“The Star Trek Craft Book” is still one of our favorites

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If you’ve always wanted to create your own Tribble, Spock Monkey, Khan Finger Puppet or whatever Star Trek craft, well, you have no more excuses not to do it, especially with the scam season in full swing! Veteran craftsman, author and Star Trek fan Angie Pedersen writes The Star Trek Craft Book, a fun and authoritative how-to book for creating these and 22 other themed crafts.

The Star Trek Crafting Book is available from Simon & Schuster, and StarTrek.com sewn up a conversation with Pedersen, who walked us through his journey and revealed what fans can expect from his book.

StarTrek.com: First off, can you tell us your story as an author and maker?

Angie Pedersen: I am “multi-craft” which means I do a variety of different trades. My first job was crochet, which my grandmother taught me in 6th grade. Fast forward to 1998, when I started scrapbooking, and that’s where I found my passion. I wrote my first book on scrapbooking in 2002, titled The Book of Me: A Guide to Scrapbooking About Yourself. My second book, Growing Up ME: A Guide to Childhood Story Scrapbooking, was released in 2004. My third book, The Book of US: A Scrapbooking Guide to Relationships, was released in 2005. During these years I also wrote articles for various scrapbooking magazines, and contributed a story to Chicken soup for the soul of the scrapbooker. Scrapbooking also paved the way for other professions such as altered art, mixed media, and art journals. I also do knitting and sewing.

How big is a Star Trek fan are you?

PA: We are a family of Trekkers in the greatest of ways. My husband and I grew up watching CGU, and watched every episode of every new series. Our groom’s cake at our wedding had a Star Trek badge on it. We named our son James T., after Captain Kirk, although the T. stands for “Thomas” rather than “Tiberius”. “Thomas” is actually a nod to Will Riker’s middle name. We also attend the midnight screening of each novelty Star Trek family movie. We visited the Star Trek Experience in Las Vegas a few times and really enjoyed the timeline and the “historical” memories.

How did the opportunity to write the book come about?

PA: I write a weekly article for GeekCrafts.com and my book editor noticed that I mentioned a love of Star Trek in my biography. She emailed me and asked if I would be interested in working on a book project on Star Trek Arts and crafts. I thought that was a trick question, because how could my answer be anything other than “Yes?” “

There are probably hundreds of Trek– related crafts that people could do. How did you narrow the options down to 25 for the book? And how did you go about making the crafting options viable for beginners and experts alike?

PA: My editor and I did a lot of research on the Internet, looking for an assortment of Trek-Inspired by crafting and narrows down projects to include in the book based on variety of crafting techniques and difficulty. We wanted to make sure there were enough different projects for people to try out a range of crafting techniques, while still making it accessible enough for people of all crafting abilities to find something interesting to do. to try.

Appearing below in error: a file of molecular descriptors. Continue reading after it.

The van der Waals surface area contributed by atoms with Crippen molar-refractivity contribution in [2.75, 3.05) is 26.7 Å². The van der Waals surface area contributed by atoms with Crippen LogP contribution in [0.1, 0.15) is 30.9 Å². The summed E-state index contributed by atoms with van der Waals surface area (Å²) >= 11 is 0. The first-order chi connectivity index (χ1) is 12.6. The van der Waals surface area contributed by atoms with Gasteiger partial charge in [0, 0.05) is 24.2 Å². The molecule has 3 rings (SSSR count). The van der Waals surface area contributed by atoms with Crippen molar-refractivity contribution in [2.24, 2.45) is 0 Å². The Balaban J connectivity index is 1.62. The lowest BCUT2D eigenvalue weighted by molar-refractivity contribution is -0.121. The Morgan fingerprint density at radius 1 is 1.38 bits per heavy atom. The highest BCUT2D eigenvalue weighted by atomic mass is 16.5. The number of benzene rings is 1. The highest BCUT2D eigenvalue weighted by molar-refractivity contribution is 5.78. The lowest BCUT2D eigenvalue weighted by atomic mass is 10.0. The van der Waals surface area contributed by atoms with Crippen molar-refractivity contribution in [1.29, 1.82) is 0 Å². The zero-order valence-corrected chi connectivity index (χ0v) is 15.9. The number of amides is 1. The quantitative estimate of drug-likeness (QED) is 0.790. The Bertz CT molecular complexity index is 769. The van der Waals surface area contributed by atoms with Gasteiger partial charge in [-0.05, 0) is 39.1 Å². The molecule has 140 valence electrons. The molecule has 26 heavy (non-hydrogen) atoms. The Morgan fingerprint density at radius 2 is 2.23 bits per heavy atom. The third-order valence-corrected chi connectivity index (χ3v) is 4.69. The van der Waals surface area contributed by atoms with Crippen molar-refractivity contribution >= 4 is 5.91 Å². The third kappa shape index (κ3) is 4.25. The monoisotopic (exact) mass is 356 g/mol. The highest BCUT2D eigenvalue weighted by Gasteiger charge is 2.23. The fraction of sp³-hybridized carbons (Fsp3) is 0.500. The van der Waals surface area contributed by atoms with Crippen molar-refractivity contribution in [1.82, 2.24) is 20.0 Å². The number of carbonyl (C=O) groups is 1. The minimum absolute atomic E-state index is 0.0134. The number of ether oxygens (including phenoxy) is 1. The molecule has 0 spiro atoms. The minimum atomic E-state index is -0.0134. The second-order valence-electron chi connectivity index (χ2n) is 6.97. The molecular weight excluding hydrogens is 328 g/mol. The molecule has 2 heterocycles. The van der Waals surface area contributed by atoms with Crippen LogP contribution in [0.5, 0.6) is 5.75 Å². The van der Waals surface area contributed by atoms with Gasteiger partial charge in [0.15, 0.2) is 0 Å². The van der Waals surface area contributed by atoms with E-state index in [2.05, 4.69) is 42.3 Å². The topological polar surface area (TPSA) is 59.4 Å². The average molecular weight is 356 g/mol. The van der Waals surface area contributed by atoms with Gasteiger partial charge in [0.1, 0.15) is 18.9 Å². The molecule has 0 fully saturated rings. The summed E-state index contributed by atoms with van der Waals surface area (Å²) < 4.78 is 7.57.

What do you think the illustrations add?

PA: Step-by-step illustrations help craftspeople have confidence that they are following instructions correctly and that their project will go as planned. They’re especially useful when you’re trying out a new type of crafting and aren’t sure exactly what things are supposed to look like every step of the way.

How much fun did you have designing the different projects and then writing the book?

PA: I had fun thinking and working on the variety of projects; for several months I was able to immerse myself by doing only Star Trek crafts – a geek craftsman’s dream come true. It was so much fun doing the research for the written introductions. Being able to dig deep into the characters and storylines that I already loved so much to connect them to the professions of the book made the project even more fun for me.

How much fun do you hope readers will have by doing the Trek trades described in the book?

PA: I hope the readers have as much fun creating the projects as I do, and that they also enjoy reading the stories of the characters and the episodes. I also hope they enjoy trying new craft techniques that they have never tried before, like decoupage on The animated series coasters or stencilled butcher paper on the tricorder purse.

If you were to follow up on this book, what are some of the things you would like to include in it?

PA: I really wanted to include a Bajoran earring project and something from Borg, like an eyepiece or a miniature cube. I also wanted to make a scarf incorporating Vulcan symbols!


This interview, which originally aired in 2013, has been edited and condensed. The Star Trek Crafting Book is a 176-page paperback that sells for $ 19.99. Click HERE to buy.


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